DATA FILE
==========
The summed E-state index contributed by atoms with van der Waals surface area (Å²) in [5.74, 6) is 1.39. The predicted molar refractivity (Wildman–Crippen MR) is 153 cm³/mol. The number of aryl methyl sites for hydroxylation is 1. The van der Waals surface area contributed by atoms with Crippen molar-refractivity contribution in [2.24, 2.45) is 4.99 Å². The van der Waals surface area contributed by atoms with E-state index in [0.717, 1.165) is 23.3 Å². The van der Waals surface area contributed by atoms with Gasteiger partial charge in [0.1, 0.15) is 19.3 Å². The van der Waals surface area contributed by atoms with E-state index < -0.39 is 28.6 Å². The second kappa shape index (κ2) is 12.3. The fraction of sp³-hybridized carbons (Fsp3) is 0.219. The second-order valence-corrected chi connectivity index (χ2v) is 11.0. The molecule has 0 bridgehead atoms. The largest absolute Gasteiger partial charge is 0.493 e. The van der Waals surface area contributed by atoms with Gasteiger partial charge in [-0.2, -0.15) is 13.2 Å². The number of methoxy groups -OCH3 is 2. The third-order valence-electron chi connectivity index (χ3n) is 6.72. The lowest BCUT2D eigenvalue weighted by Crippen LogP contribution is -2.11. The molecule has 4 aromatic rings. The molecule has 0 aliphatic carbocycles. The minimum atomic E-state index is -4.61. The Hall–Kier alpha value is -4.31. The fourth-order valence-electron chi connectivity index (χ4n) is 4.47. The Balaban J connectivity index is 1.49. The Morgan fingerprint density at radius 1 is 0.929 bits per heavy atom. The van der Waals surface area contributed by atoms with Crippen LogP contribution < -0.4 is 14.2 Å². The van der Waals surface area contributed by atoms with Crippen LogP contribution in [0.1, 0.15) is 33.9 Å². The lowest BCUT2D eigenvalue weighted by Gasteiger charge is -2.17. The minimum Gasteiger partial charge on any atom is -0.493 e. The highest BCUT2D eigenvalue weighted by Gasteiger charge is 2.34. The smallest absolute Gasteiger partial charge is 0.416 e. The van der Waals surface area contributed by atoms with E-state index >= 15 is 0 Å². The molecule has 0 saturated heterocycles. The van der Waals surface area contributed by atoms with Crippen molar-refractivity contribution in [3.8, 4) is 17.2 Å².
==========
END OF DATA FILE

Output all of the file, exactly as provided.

The summed E-state index contributed by atoms with van der Waals surface area (Å²) in [5.74, 6) is 1.39. The predicted molar refractivity (Wildman–Crippen MR) is 153 cm³/mol. The number of aryl methyl sites for hydroxylation is 1. The van der Waals surface area contributed by atoms with Crippen molar-refractivity contribution in [2.24, 2.45) is 4.99 Å². The van der Waals surface area contributed by atoms with E-state index in [0.717, 1.165) is 23.3 Å². The van der Waals surface area contributed by atoms with Gasteiger partial charge in [0.1, 0.15) is 19.3 Å². The van der Waals surface area contributed by atoms with E-state index < -0.39 is 28.6 Å². The second kappa shape index (κ2) is 12.3. The fraction of sp³-hybridized carbons (Fsp3) is 0.219. The second-order valence-corrected chi connectivity index (χ2v) is 11.0. The molecule has 0 bridgehead atoms. The largest absolute Gasteiger partial charge is 0.493 e. The van der Waals surface area contributed by atoms with Gasteiger partial charge in [-0.2, -0.15) is 13.2 Å². The number of methoxy groups -OCH3 is 2. The third-order valence-electron chi connectivity index (χ3n) is 6.72. The lowest BCUT2D eigenvalue weighted by Crippen LogP contribution is -2.11. The molecule has 4 aromatic rings. The molecule has 0 aliphatic carbocycles. The minimum atomic E-state index is -4.61. The Hall–Kier alpha value is -4.31. The fourth-order valence-electron chi connectivity index (χ4n) is 4.47. The Balaban J connectivity index is 1.49. The Morgan fingerprint density at radius 1 is 0.929 bits per heavy atom. The van der Waals surface area contributed by atoms with Crippen LogP contribution < -0.4 is 14.2 Å². The van der Waals surface area contributed by atoms with Crippen LogP contribution in [0.1, 0.15) is 33.9 Å². The lowest BCUT2D eigenvalue weighted by Gasteiger charge is -2.17. The minimum Gasteiger partial charge on any atom is -0.493 e. The highest BCUT2D eigenvalue weighted by Gasteiger charge is 2.34. The smallest absolute Gasteiger partial charge is 0.416 e. The van der Waals surface area contributed by atoms with E-state index >= 15 is 0 Å². The molecule has 0 saturated heterocycles. The van der Waals surface area contributed by atoms with Crippen molar-refractivity contribution in [3.8, 4) is 17.2 Å².